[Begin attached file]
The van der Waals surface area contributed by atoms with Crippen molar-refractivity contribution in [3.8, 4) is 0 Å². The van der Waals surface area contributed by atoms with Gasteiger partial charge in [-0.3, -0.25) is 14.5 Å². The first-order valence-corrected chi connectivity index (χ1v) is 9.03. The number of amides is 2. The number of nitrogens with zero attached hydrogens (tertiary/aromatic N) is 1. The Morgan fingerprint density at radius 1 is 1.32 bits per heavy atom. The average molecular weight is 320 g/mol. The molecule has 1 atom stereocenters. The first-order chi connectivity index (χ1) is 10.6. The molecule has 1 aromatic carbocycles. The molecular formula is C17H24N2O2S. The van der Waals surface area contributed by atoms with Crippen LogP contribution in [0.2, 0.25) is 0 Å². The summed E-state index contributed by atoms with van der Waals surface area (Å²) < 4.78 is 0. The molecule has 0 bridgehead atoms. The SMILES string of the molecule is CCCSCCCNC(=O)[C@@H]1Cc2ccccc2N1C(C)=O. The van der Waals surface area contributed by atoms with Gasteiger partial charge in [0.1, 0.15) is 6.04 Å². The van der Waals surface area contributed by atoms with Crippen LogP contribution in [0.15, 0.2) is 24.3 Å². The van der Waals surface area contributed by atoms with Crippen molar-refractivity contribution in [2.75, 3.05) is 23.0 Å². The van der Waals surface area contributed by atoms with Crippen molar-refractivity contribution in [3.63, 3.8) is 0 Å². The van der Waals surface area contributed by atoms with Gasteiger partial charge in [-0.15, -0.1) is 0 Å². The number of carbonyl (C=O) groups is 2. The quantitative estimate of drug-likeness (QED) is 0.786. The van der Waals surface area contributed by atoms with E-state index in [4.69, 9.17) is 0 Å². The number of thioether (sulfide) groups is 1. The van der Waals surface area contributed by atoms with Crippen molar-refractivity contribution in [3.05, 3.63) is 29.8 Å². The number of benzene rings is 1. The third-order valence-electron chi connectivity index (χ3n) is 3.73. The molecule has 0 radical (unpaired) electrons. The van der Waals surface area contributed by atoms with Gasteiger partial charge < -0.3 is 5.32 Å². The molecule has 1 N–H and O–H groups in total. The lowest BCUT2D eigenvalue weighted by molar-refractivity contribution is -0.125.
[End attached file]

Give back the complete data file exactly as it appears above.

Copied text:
The van der Waals surface area contributed by atoms with Crippen molar-refractivity contribution in [3.8, 4) is 0 Å². The van der Waals surface area contributed by atoms with Gasteiger partial charge in [-0.3, -0.25) is 14.5 Å². The first-order valence-corrected chi connectivity index (χ1v) is 9.03. The number of amides is 2. The number of nitrogens with zero attached hydrogens (tertiary/aromatic N) is 1. The Morgan fingerprint density at radius 1 is 1.32 bits per heavy atom. The average molecular weight is 320 g/mol. The molecule has 1 atom stereocenters. The first-order chi connectivity index (χ1) is 10.6. The molecule has 1 aromatic carbocycles. The molecular formula is C17H24N2O2S. The van der Waals surface area contributed by atoms with Crippen LogP contribution in [0.2, 0.25) is 0 Å². The summed E-state index contributed by atoms with van der Waals surface area (Å²) < 4.78 is 0. The molecule has 0 bridgehead atoms. The SMILES string of the molecule is CCCSCCCNC(=O)[C@@H]1Cc2ccccc2N1C(C)=O. The van der Waals surface area contributed by atoms with Gasteiger partial charge in [0.1, 0.15) is 6.04 Å². The van der Waals surface area contributed by atoms with Crippen LogP contribution in [0.15, 0.2) is 24.3 Å². The van der Waals surface area contributed by atoms with Crippen molar-refractivity contribution in [2.75, 3.05) is 23.0 Å². The van der Waals surface area contributed by atoms with Crippen molar-refractivity contribution in [3.63, 3.8) is 0 Å². The van der Waals surface area contributed by atoms with Gasteiger partial charge in [-0.15, -0.1) is 0 Å². The number of carbonyl (C=O) groups is 2. The quantitative estimate of drug-likeness (QED) is 0.786. The van der Waals surface area contributed by atoms with E-state index in [4.69, 9.17) is 0 Å². The number of thioether (sulfide) groups is 1. The van der Waals surface area contributed by atoms with Crippen molar-refractivity contribution in [3.05, 3.63) is 29.8 Å². The number of benzene rings is 1. The third-order valence-electron chi connectivity index (χ3n) is 3.73. The molecule has 0 radical (unpaired) electrons. The van der Waals surface area contributed by atoms with Gasteiger partial charge < -0.3 is 5.32 Å². The molecule has 1 N–H and O–H groups in total. The lowest BCUT2D eigenvalue weighted by molar-refractivity contribution is -0.125.